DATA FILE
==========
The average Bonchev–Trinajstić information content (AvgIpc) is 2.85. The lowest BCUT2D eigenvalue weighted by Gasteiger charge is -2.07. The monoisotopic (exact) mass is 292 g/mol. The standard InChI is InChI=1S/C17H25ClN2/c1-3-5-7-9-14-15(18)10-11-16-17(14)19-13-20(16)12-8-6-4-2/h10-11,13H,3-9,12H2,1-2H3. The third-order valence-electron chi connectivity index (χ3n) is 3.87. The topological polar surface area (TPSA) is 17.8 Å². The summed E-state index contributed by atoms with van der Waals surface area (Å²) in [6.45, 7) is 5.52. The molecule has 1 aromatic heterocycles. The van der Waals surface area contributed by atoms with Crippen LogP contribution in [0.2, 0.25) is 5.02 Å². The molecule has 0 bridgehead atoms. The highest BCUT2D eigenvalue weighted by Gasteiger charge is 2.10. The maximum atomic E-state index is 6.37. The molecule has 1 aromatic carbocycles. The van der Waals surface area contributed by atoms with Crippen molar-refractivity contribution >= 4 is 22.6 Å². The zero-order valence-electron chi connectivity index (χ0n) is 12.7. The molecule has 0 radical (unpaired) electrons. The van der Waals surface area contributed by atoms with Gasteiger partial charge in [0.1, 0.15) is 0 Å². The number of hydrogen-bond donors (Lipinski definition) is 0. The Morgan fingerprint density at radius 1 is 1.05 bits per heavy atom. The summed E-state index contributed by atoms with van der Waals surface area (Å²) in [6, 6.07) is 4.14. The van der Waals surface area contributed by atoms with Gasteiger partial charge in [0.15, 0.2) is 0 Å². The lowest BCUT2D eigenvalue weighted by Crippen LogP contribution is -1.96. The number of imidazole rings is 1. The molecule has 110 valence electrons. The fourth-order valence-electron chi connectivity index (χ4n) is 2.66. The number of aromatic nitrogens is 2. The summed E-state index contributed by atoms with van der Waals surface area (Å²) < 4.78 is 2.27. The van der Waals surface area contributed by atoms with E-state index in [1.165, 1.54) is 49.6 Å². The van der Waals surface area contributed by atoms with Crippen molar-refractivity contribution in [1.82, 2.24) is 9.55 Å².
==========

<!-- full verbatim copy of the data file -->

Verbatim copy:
The average Bonchev–Trinajstić information content (AvgIpc) is 2.85. The lowest BCUT2D eigenvalue weighted by Gasteiger charge is -2.07. The monoisotopic (exact) mass is 292 g/mol. The standard InChI is InChI=1S/C17H25ClN2/c1-3-5-7-9-14-15(18)10-11-16-17(14)19-13-20(16)12-8-6-4-2/h10-11,13H,3-9,12H2,1-2H3. The third-order valence-electron chi connectivity index (χ3n) is 3.87. The topological polar surface area (TPSA) is 17.8 Å². The summed E-state index contributed by atoms with van der Waals surface area (Å²) in [6.45, 7) is 5.52. The molecule has 1 aromatic heterocycles. The van der Waals surface area contributed by atoms with Crippen LogP contribution in [0.2, 0.25) is 5.02 Å². The molecule has 0 bridgehead atoms. The highest BCUT2D eigenvalue weighted by Gasteiger charge is 2.10. The maximum atomic E-state index is 6.37. The molecule has 1 aromatic carbocycles. The van der Waals surface area contributed by atoms with Crippen molar-refractivity contribution >= 4 is 22.6 Å². The zero-order valence-electron chi connectivity index (χ0n) is 12.7. The molecule has 0 radical (unpaired) electrons. The van der Waals surface area contributed by atoms with Gasteiger partial charge in [0.1, 0.15) is 0 Å². The number of hydrogen-bond donors (Lipinski definition) is 0. The Morgan fingerprint density at radius 1 is 1.05 bits per heavy atom. The summed E-state index contributed by atoms with van der Waals surface area (Å²) in [6, 6.07) is 4.14. The van der Waals surface area contributed by atoms with Gasteiger partial charge in [0.15, 0.2) is 0 Å². The lowest BCUT2D eigenvalue weighted by Crippen LogP contribution is -1.96. The number of imidazole rings is 1. The molecule has 110 valence electrons. The fourth-order valence-electron chi connectivity index (χ4n) is 2.66. The number of aromatic nitrogens is 2. The summed E-state index contributed by atoms with van der Waals surface area (Å²) < 4.78 is 2.27. The van der Waals surface area contributed by atoms with E-state index in [1.165, 1.54) is 49.6 Å². The van der Waals surface area contributed by atoms with Crippen molar-refractivity contribution in [1.82, 2.24) is 9.55 Å².